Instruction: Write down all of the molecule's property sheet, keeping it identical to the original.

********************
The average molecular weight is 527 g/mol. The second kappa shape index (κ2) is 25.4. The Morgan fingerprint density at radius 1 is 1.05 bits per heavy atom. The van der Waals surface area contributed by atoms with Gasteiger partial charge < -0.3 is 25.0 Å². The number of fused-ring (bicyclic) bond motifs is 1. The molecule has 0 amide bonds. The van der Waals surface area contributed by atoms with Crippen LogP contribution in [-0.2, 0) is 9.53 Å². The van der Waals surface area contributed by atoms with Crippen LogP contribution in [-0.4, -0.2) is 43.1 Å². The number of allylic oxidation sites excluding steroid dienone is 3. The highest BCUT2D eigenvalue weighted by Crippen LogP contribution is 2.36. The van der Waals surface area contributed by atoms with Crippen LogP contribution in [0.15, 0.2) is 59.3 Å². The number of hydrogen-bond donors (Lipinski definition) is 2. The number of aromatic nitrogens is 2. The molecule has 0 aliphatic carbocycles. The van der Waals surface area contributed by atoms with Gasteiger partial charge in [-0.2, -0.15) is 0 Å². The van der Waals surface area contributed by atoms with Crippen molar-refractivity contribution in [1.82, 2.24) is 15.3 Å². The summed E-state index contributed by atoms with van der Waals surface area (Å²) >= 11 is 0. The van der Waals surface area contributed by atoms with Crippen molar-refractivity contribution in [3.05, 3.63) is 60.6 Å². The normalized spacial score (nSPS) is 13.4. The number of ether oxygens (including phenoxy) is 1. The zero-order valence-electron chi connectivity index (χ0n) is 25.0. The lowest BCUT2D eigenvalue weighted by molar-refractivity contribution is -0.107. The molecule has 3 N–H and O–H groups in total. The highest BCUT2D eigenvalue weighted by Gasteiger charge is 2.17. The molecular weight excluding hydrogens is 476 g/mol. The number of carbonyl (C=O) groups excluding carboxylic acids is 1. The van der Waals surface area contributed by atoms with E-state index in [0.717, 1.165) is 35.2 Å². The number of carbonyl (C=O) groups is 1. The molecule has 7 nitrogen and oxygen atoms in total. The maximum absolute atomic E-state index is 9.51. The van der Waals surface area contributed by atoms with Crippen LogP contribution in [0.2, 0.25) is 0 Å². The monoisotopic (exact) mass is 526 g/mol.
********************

The average molecular weight is 527 g/mol. The second kappa shape index (κ2) is 25.4. The Morgan fingerprint density at radius 1 is 1.05 bits per heavy atom. The van der Waals surface area contributed by atoms with Gasteiger partial charge < -0.3 is 25.0 Å². The number of fused-ring (bicyclic) bond motifs is 1. The molecule has 0 amide bonds. The van der Waals surface area contributed by atoms with Crippen LogP contribution in [-0.2, 0) is 9.53 Å². The van der Waals surface area contributed by atoms with Crippen LogP contribution in [-0.4, -0.2) is 43.1 Å². The number of allylic oxidation sites excluding steroid dienone is 3. The highest BCUT2D eigenvalue weighted by Crippen LogP contribution is 2.36. The van der Waals surface area contributed by atoms with Crippen LogP contribution in [0.15, 0.2) is 59.3 Å². The number of hydrogen-bond donors (Lipinski definition) is 2. The number of aromatic nitrogens is 2. The molecule has 0 aliphatic carbocycles. The van der Waals surface area contributed by atoms with Gasteiger partial charge in [-0.2, -0.15) is 0 Å². The van der Waals surface area contributed by atoms with Crippen molar-refractivity contribution in [1.82, 2.24) is 15.3 Å². The summed E-state index contributed by atoms with van der Waals surface area (Å²) >= 11 is 0. The van der Waals surface area contributed by atoms with Crippen molar-refractivity contribution in [3.05, 3.63) is 60.6 Å². The normalized spacial score (nSPS) is 13.4. The number of ether oxygens (including phenoxy) is 1. The zero-order valence-electron chi connectivity index (χ0n) is 25.0. The lowest BCUT2D eigenvalue weighted by molar-refractivity contribution is -0.107. The molecule has 3 N–H and O–H groups in total. The highest BCUT2D eigenvalue weighted by Gasteiger charge is 2.17. The molecular weight excluding hydrogens is 476 g/mol. The number of carbonyl (C=O) groups excluding carboxylic acids is 1. The van der Waals surface area contributed by atoms with E-state index in [0.717, 1.165) is 35.2 Å². The number of carbonyl (C=O) groups is 1. The molecule has 7 nitrogen and oxygen atoms in total. The maximum absolute atomic E-state index is 9.51. The van der Waals surface area contributed by atoms with Crippen LogP contribution in [0.2, 0.25) is 0 Å². The monoisotopic (exact) mass is 526 g/mol.